3. Ointments and creams may melt if the temperature is too high. E.g. Hydrocortisone cream can separate and become useless in the heat.
  4. Vaccines usually need to be stored under refrigeration and may become ineffective if not done so.
  5. Oral suspensions must be stored at specified temperatures and used up within a certain period. E.g. instructions on an oral suspension read: The oral suspension may be stored at room temperature for 10 days from the day of mixing, or in the refrigerator for 17 days from the day of mixing.
  6. Protein based medicines like thyroid, and birth control pills are susceptible to temperature changes. Protein denatures with changes in temperature.



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User Comments

22 May, 2012 | Vijayalakshmi Iyengar | Reply

Vijayalakshmi Iyengar Dangerous Drugs Should Not be trashed they should be Flushed!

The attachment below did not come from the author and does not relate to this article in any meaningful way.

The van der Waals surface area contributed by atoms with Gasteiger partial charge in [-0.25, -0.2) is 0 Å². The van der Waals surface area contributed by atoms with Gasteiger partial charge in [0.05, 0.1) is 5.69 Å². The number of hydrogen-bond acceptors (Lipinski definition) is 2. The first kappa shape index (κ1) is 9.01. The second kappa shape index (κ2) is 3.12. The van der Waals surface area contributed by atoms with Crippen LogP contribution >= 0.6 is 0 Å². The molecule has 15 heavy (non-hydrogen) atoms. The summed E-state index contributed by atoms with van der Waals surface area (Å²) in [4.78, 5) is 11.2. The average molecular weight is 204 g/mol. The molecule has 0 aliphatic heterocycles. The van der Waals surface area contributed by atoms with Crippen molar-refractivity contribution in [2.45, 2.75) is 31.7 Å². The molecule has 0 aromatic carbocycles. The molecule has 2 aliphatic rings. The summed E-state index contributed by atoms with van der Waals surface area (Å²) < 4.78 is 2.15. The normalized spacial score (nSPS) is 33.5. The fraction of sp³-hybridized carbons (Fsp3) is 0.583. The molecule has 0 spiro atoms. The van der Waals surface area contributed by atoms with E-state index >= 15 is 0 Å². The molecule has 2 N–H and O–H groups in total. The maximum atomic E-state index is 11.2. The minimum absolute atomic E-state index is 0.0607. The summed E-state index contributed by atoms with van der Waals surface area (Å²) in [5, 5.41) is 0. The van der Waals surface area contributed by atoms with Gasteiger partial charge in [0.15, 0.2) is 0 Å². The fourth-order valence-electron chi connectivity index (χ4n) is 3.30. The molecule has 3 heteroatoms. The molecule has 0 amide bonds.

According to The FDA, medications that are especially harmful and could potentially be fatal if taken accidentally should not be put in the dustbins/trash. Instead they should be flushed down the toilet or sink to eliminate any chance that a child or pet will find them.Drugs like morphine, methadone etc powerful pain relievers and other drugs that are widely used. Of even greater concern are the powerful narcotics delivered by patch, such as the drug fentanyl.
A complete list of the drugs recommended for flushing by FDA can be found on the agency's web site in the consumer section entitled "How to Dispose of Unused Medicines."

27 September, 2011 | Poonam | Reply